Seminole County Sewer System Smoke Testing
Smoke testing is a vital preventative maintenance measure that helps pinpoint the location of sewer defects that may need repairs. Sewer system defects allow rain water and debris to infiltrate the sewer system. This raises the cost of wastewater treatment for the entire community and increases the risk of sewage overflows during storms.
Seminole County Environmental Services will be smoke testing the sanitary sewer in order to improve sewer service. The testing will begin Monday, 8 December 2014 through Friday, December 12th 2014. This testing, is conducted by forcing smoke into the sanitary sewer lines to discover any leaks, breaks and defects in the system.
- The smoke used with the testing is odorless, poses no fire risk and will not enter your home/business unless you have defective plumbing, dried-up P-traps and/or floor drains.
- The smoke used during testing is manufactured strictly for this purpose. The smoke will not leave stains and will not have an effect on plants and/or animals.
- Although the smoke testing smoke is considered to have no adverse health effects, individuals with respiratory conditions should take special precautions and avoid exposure to the smoke.
- The smoke rarely enters a home/building, but it would be best if you sat outside for the duration of the smoke test. This usually takes about 15-20 minutes. If you cannot sit outside, it may be beneficial to open the windows of the home/building. If at any time you experience respiratory distress contact your doctor.
- If smoke does enter your home during testing, remain calm and open windows and doors to ventilate the smoke. The smoke usually clears out in about 15-20 minutes. Remove yourself from the home/building and kindly notify the crews that are conducting the test.
- Smoke entering a home may indicate there is a problem with the sewer plumbing in the home or dried-up P-traps in sinks, tubs, showers, washer machine and floor drains. If the smoke is entering the home/business so too are the sewer gases. Sewer gases can be both unpleasant and a health risk.
- It is normal to see smoke coming from the vent stacks on houses during testing. Smoke coming from holes in the ground is not normal and is considered a defect. All of the defects will be photographed and logged. The County will contact the appropriate property owners if a defect is located on private property.
Prior to testing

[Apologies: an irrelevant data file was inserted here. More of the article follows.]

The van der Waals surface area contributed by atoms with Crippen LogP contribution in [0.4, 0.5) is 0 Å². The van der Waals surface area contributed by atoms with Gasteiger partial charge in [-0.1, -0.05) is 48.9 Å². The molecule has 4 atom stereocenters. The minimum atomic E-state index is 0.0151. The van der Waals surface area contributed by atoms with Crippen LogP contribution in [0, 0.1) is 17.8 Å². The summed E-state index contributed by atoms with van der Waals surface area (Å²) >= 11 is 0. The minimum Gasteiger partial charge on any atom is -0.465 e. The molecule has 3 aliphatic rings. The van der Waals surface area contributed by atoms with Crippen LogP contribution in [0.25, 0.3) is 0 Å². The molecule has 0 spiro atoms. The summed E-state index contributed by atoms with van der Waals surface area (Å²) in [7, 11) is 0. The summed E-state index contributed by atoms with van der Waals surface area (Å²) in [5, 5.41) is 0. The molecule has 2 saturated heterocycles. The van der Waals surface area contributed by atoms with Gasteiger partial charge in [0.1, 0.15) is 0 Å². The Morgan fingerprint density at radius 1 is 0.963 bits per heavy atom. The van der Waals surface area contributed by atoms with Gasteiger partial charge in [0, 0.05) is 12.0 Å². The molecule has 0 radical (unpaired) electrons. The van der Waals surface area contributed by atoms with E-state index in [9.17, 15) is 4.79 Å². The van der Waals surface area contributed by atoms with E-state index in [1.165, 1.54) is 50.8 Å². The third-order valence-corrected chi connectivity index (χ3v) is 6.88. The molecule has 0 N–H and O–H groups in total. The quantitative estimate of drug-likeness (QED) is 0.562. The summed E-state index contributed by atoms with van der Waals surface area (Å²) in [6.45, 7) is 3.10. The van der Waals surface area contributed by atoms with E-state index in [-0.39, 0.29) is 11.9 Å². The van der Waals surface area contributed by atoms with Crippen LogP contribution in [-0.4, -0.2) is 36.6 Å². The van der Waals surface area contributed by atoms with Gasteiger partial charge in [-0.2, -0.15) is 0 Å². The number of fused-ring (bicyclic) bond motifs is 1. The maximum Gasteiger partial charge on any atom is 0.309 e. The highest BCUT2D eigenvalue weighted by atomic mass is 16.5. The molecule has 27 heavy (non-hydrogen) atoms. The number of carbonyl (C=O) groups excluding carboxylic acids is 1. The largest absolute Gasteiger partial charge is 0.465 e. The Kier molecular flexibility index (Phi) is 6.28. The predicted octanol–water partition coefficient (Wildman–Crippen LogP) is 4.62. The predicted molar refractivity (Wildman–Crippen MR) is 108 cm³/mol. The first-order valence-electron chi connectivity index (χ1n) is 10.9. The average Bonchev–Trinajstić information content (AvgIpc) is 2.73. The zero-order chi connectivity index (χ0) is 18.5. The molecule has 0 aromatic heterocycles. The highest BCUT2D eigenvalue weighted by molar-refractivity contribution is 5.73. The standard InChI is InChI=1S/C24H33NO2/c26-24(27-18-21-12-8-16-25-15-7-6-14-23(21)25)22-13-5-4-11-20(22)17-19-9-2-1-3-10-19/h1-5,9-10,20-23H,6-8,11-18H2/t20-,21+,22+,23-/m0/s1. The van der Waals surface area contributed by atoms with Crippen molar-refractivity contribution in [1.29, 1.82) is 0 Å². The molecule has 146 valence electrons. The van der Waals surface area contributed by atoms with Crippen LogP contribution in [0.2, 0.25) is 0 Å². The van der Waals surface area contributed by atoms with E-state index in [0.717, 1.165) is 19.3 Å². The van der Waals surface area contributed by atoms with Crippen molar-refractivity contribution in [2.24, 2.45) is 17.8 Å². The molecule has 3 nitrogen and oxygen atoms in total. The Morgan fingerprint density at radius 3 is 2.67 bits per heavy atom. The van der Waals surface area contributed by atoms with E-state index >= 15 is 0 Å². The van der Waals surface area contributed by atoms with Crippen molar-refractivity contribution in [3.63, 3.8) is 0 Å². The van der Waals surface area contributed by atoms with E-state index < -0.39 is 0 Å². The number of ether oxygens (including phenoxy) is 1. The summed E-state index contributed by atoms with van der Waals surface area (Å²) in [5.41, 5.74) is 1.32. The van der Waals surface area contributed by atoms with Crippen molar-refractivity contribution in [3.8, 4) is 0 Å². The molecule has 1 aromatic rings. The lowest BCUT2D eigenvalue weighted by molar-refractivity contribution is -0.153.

, please pour approximately two gallons of water in the seldom-used sinks, tubs, showers and floor drains to prevent sewer gases and smoke from entering the premises.
Again, if smoke does enter your home during testing, remain calm, open windows/doors and remove yourself from the home/building and notify the crews that are conducting the test. If smoke enters your home it is an indication that there is a dry P-trap in a sink, tub, shower, washer machine, floor drain or a plumbing defect. If the smoke is entering the home/business so too are the sewer gases.
A Beneficial Recommendation:
Every 30 days pour roughly two gallons of water in seldom used sinks, tubs, showers and floor drains to prevent sewer gases from entering your home/building.
This smoke testing is part of our continuing effort to provide a safe, economical, efficient and environmentally sound sewer system throughout Seminole County. The smoke testing procedure has been recommended by the United States Environmental Protection Agency as an effective means of identifying problem areas in the sewer system. Eliminating system defects and illegal connections will help Seminole County remain in compliance with the new federal legislation regarding sewer systems maintenance and sanitary sewer overflows.
For public health-related inquiries contact the Seminole County Health Department Environmental Health Program at (407) 665-3619 or the Epidemiology Program at (407) 665-3266.
For more information about the procedure as well as dates and times of the testing contact USSI at (888) 645-9570 Monday - Friday between the hours of 8.30am - 5.00pm.
Video courtesy of Charleston Water System